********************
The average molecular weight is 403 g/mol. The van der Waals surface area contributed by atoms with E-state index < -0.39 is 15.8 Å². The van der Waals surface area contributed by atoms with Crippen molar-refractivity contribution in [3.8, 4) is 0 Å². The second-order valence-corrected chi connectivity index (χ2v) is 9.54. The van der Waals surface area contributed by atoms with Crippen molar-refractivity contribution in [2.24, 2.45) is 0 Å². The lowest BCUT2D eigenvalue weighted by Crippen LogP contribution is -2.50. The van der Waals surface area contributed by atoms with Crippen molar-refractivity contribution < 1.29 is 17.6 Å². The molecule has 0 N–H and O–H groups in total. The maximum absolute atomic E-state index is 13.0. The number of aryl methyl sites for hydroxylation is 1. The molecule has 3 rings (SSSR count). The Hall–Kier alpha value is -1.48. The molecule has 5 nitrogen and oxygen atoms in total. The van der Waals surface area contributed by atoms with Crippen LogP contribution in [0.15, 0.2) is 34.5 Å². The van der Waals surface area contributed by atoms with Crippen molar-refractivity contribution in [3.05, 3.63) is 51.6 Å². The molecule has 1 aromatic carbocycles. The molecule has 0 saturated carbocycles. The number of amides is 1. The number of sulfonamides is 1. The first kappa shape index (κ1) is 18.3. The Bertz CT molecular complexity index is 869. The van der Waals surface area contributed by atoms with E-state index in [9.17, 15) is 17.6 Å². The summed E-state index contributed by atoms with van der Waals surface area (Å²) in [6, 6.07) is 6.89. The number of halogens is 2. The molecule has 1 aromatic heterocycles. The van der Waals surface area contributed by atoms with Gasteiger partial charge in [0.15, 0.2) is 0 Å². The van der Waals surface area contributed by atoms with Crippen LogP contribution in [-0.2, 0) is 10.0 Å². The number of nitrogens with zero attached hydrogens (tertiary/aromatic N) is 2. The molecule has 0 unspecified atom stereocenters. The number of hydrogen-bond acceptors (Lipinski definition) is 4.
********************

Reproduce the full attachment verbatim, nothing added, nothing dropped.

The average molecular weight is 403 g/mol. The van der Waals surface area contributed by atoms with E-state index < -0.39 is 15.8 Å². The van der Waals surface area contributed by atoms with Crippen molar-refractivity contribution in [3.8, 4) is 0 Å². The second-order valence-corrected chi connectivity index (χ2v) is 9.54. The van der Waals surface area contributed by atoms with Crippen molar-refractivity contribution in [2.24, 2.45) is 0 Å². The lowest BCUT2D eigenvalue weighted by Crippen LogP contribution is -2.50. The van der Waals surface area contributed by atoms with Crippen molar-refractivity contribution < 1.29 is 17.6 Å². The molecule has 0 N–H and O–H groups in total. The maximum absolute atomic E-state index is 13.0. The number of aryl methyl sites for hydroxylation is 1. The molecule has 3 rings (SSSR count). The Hall–Kier alpha value is -1.48. The molecule has 5 nitrogen and oxygen atoms in total. The van der Waals surface area contributed by atoms with Crippen LogP contribution in [0.15, 0.2) is 34.5 Å². The van der Waals surface area contributed by atoms with Crippen molar-refractivity contribution in [3.05, 3.63) is 51.6 Å². The molecule has 1 aromatic carbocycles. The molecule has 0 saturated carbocycles. The number of amides is 1. The number of sulfonamides is 1. The first kappa shape index (κ1) is 18.3. The Bertz CT molecular complexity index is 869. The van der Waals surface area contributed by atoms with E-state index in [9.17, 15) is 17.6 Å². The summed E-state index contributed by atoms with van der Waals surface area (Å²) in [6, 6.07) is 6.89. The number of halogens is 2. The molecule has 1 aromatic heterocycles. The van der Waals surface area contributed by atoms with Gasteiger partial charge in [0.15, 0.2) is 0 Å². The van der Waals surface area contributed by atoms with Crippen LogP contribution in [-0.2, 0) is 10.0 Å². The number of nitrogens with zero attached hydrogens (tertiary/aromatic N) is 2. The molecule has 0 unspecified atom stereocenters. The number of hydrogen-bond acceptors (Lipinski definition) is 4.